0 votes
asked ago by (56.3k points)
edited ago by
BEA is developing new statistics to better track the economic health and contributions of the nation’s small businesses. Most U.S. businesses are small, and small businesses employ millions of Americans. Policymakers, businesspeople, and many others are seeking more information about how small businesses are faring within the overall economy. While some federal economic statistics are available by business size, the United States has no consistent and comprehensive measure of small business activity.

BEA’s researchers have produced experimental estimates about small business as they work to develop a satellite account – a set of specialized statistics that supplement our core national statistics, such as gross domestic product. The challenges include defining “small business” and accessing source data needed for a Small Business Satellite Account.  
Small Business Satellite Account: https://www.bea.gov/data/special-topics/small-business
Survey of Current Business (Nov 2021): Patrick Georgi, Lonna Morrow, and Tina Highfill, "Updated and Expanded Small Business Statistics Wages, Employment, and Gross Output by Industry and Enterprise Size, 2012–2017" https://apps.bea.gov/scb/2021/11-november/1121-small-business.htm
This paper presents newly released estimates of wages, employment, and gross output by industry and enterprise size for 2012 through 2017. These estimates expand on previous U.S. Bureau of Economic Analysis (BEA) estimates by enterprise size in two ways. First, we increased the number of size class groupings from five to eight. Specifically, we split the small businesses category (less than 100 employees) into four subcategories: very small (0–9 employees), small 1 (10–19 employees), small 2 (20–49 employees), and small 3 (50–99 employees). We also expanded the level of detail for large businesses, splitting this category into three subcategories: large 1 (500–999 employees), large 2 (1,000–4,999 employees), and very large (5,000 or more employees). Second, we expanded the industry detail from about 20 sectors, or 2-digit North American Industry Classification System (NAICS) codes, to 63 industries, aligning with 3-digit NAICS codes. The full set of estimates is available on BEA's small business website: https://www.bea.gov/system/files/2021-11/wages-employment-and-go-by-enterprise-size.xlsx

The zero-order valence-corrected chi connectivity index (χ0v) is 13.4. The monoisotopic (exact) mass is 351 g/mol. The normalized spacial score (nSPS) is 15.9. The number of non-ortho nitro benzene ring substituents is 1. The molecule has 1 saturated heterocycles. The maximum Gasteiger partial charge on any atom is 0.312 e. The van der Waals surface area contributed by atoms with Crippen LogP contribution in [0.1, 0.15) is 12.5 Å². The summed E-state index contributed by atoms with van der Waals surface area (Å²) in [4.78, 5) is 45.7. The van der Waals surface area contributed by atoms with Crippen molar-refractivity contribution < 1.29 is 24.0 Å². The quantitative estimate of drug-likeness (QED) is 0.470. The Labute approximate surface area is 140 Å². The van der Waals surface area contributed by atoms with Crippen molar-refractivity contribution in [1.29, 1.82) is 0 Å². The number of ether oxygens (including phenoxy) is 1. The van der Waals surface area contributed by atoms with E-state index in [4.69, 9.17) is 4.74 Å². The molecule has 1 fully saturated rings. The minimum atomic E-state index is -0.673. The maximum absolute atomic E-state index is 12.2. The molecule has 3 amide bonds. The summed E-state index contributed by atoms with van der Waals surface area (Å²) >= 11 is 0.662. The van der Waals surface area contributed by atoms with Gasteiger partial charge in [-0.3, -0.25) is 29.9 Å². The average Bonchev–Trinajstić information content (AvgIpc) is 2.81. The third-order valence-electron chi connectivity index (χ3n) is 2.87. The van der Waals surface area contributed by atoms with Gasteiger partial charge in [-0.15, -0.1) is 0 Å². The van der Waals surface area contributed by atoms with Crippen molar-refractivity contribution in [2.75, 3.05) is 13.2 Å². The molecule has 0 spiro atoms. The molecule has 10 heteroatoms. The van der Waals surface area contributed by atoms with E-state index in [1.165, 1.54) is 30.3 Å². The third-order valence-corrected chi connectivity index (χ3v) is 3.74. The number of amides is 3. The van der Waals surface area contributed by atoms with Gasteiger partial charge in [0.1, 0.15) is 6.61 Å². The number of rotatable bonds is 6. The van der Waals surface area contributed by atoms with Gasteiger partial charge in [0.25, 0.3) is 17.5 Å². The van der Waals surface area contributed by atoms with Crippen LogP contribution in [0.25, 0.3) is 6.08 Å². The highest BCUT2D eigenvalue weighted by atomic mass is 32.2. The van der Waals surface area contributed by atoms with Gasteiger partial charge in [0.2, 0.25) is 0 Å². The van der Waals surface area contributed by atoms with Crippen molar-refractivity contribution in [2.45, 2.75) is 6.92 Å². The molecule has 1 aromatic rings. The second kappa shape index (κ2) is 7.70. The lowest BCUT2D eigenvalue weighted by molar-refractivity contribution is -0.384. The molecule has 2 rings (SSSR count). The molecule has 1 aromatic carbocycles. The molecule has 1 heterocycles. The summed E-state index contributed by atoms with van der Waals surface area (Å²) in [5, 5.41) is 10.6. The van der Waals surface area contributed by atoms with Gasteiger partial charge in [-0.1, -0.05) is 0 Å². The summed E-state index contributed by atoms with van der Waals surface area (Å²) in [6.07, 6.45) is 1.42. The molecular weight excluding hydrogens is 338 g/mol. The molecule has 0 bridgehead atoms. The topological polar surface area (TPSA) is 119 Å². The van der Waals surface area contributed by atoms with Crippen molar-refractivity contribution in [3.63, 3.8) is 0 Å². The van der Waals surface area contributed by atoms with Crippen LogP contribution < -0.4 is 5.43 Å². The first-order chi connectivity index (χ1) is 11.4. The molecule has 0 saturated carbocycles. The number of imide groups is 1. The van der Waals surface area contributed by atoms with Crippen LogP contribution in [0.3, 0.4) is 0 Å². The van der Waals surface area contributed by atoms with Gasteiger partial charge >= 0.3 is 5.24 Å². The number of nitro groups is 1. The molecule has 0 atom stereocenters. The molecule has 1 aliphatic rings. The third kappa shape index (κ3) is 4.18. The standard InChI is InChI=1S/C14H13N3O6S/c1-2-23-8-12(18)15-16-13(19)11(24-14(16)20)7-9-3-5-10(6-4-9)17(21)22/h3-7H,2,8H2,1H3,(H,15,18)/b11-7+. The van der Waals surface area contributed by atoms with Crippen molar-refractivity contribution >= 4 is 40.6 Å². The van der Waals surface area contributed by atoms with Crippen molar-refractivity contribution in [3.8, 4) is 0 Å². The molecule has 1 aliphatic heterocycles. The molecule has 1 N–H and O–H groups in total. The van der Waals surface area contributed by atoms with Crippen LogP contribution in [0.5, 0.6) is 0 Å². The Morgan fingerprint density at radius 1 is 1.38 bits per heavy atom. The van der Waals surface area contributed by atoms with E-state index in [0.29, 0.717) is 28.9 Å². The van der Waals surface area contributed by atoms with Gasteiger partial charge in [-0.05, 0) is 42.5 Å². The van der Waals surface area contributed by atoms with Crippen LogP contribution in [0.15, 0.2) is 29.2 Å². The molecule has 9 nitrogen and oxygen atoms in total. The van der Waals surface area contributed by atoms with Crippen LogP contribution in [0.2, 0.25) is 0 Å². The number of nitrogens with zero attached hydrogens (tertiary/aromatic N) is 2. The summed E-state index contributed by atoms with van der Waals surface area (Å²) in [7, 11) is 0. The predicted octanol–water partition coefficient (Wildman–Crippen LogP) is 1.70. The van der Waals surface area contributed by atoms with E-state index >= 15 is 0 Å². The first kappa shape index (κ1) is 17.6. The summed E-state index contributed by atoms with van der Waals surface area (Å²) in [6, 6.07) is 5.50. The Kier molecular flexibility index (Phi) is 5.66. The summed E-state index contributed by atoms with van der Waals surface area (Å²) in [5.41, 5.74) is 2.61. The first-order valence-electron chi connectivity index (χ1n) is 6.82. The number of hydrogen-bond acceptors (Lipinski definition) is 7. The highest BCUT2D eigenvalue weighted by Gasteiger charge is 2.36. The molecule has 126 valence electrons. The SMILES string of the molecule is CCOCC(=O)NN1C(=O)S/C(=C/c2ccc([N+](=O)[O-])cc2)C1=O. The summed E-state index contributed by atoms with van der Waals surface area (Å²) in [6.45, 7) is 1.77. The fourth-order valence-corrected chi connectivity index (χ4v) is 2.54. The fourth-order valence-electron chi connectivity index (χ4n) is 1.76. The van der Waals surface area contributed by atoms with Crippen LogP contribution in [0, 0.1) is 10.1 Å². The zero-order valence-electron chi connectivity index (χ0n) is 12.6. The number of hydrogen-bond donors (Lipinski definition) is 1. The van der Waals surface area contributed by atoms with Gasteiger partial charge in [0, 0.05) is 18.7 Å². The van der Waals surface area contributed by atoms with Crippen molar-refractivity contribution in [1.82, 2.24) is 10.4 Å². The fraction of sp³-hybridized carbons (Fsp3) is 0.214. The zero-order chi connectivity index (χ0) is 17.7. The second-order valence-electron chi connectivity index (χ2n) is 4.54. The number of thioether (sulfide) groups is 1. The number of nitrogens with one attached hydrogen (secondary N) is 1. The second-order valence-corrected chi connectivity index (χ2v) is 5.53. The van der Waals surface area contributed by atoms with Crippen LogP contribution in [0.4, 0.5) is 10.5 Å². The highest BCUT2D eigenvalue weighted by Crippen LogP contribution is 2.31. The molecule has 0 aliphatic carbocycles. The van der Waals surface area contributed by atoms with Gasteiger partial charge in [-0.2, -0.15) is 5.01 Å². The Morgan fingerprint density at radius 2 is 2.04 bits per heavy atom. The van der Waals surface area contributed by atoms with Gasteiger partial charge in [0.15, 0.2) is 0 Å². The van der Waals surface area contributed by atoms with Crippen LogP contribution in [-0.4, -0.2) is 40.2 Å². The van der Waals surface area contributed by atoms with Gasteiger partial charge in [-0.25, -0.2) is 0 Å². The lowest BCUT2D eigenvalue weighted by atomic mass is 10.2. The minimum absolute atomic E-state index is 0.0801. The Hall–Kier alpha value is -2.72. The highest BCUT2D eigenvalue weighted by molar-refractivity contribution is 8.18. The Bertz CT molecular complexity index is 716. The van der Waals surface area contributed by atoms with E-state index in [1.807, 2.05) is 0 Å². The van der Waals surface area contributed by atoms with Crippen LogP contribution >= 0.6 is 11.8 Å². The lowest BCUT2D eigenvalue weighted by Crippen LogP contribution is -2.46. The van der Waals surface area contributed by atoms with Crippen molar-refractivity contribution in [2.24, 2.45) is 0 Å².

Our estimates show enterprises with 5,000 or more employees garnered the largest share of private sector wages, employment, and gross output in 2017, generating more than one-third of overall economic activity for these estimates (38.4 percent, 33.8 percent, and 41.3 percent, respectively). We also find the major industries in the largest (5,000 or more employees) and smallest (0–9 employees) size classes differed from the industries prominent in the adjacent large (500–999 and 1,000–4,999 employees) and small (10–19, 20–49, 50–99 employees) size categories, highlighting the need for granular industry and size class data to understand the composition of the economy. Additional findings are discussed below, following a brief description of the methodology. The final section provides additional context to our results and describes possibilities for future research.
BEA is currently researching other ways to estimate small business statistics including using different size classes, datasets, and business characteristics. Additionally, BEA is investigating the use of private datasets to provide more timely estimates of small business statistics. We invite all interested data users to send feedback about these estimates or suggestions for future research to SmallBusiness@bea.gov.

Please log in or register to answer this question.